1. Body language: Worry lines on forehead, body seems tense and wary. Child holds their body stiff and can not relax into the hug from a trusted caregiver. Tight fists made of their hands while seated. Remember that all stress sets off physical responses in the body. Tummy aches, head aches, the urge to bite nails or chew hair. Children sometimes will bite themselves or others in response to stress. Watch closely for these behaviors.

How can you help? Use soft voice and reassuring words to remind that child that you are a safe person to be near. Ask if they would like to tell you what they are feeling or thinking. Ask who is their favorite person and why. If you are not the parent, ask the parent how you can work with them to help.

2. Intense displays of temper: Tantrum behavior can be distressing and is typically a sign of a hungry, dehydrated, tired child who needs food, water or rest. Temper tantrums that last thirty minutes or more or result in the child harming themselves or others or deliberately destroying items can be an indicator of stress in the child's life. Remember that something that seems straight forward and normal to adults may feel very stressful to a child.

How can you help? Remember to view the child's life circumstances through their eyes. A divorce means someone they love is gone forever. For an adult a divorce may seem like a logical outcome of an abusive marriage but, to the child, it is devastating.


A parent that frequently travels for business is a source of constant upheaval in the home. A young child can not possibly understand this kind of disruption. Even if it is explained to them.


Verbal and/or physical violence in the home terrifies children and leaves them stressed to the point that tantrum behavior is common. Respond to the tantrums with as much one on one time with the child as possible.


Give them safe outlets for the fear and anger. Running, bike riding, skating, or other physical activity can help. Include as much appropriate physical touch as possible. Snuggles, assuring words, read aloud, talk it our, ask the child specific open ended questions about what is happening in their lives.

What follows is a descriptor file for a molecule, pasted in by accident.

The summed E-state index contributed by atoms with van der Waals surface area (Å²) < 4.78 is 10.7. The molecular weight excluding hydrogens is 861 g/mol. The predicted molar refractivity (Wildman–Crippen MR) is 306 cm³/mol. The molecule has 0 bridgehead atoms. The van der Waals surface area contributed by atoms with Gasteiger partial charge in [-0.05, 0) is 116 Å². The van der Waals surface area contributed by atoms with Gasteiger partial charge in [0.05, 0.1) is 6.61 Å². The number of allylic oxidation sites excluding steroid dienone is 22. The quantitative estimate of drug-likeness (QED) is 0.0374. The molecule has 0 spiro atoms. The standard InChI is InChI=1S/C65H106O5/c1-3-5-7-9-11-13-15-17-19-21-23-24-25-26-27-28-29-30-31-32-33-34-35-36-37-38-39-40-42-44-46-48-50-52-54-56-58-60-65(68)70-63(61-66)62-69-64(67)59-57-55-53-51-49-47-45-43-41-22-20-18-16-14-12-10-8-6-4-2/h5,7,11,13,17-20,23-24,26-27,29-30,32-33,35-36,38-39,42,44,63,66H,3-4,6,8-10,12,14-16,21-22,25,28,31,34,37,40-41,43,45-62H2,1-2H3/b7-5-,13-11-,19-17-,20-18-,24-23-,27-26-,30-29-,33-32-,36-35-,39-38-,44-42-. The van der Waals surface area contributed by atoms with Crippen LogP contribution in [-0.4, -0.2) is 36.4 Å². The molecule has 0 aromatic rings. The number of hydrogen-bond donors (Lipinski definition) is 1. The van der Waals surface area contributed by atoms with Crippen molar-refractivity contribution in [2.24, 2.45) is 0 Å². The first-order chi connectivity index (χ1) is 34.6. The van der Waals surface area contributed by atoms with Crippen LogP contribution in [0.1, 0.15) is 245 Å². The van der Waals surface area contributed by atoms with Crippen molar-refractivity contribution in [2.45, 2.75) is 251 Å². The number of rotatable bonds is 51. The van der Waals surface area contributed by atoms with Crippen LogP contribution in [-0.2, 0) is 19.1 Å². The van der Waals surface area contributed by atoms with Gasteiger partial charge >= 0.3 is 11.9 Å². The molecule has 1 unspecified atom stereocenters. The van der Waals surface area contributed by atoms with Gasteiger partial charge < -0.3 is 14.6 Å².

Try to intervene before the tantrum begins. If the child snaps inexplicably, remove them to a place where no one can be hurt. Stay near the child. They don't need a "time out" they need a "time in" where they are close to a safe adult. Wipe their face with a cool, damp cloth or massage their tense shoulders. Ask this question, "What happened? Can you tell me so I can help?"


This post barely touches the surface of childhood stress. But you can be the one who more aware and more open to the concept that childhood is a life stage that contains all the elements of every other life stage: discoveries, joy, relationships, stress, and all the other things that are part of every human life. Children are people. Children matter. They need adults who love them to walk with them in authentic relationships. Children are a vital part of their community and deserve the same respect and understanding that you yourself want.


Recognize that your child may be feeling anxious and stressed about the new school year and all the details. They may be anxious about the lunch room, making new friends, choosing a seat in the classroom, expectations in PE class, or lots of other things. Take some time to just be near by. Ask good questions about what they are feeling, thinking, and experiencing. If they can name what their concerns are and you offer understanding and validate their experience, you can ease you child's heart and mind so that they can learn, and grow and enjoy.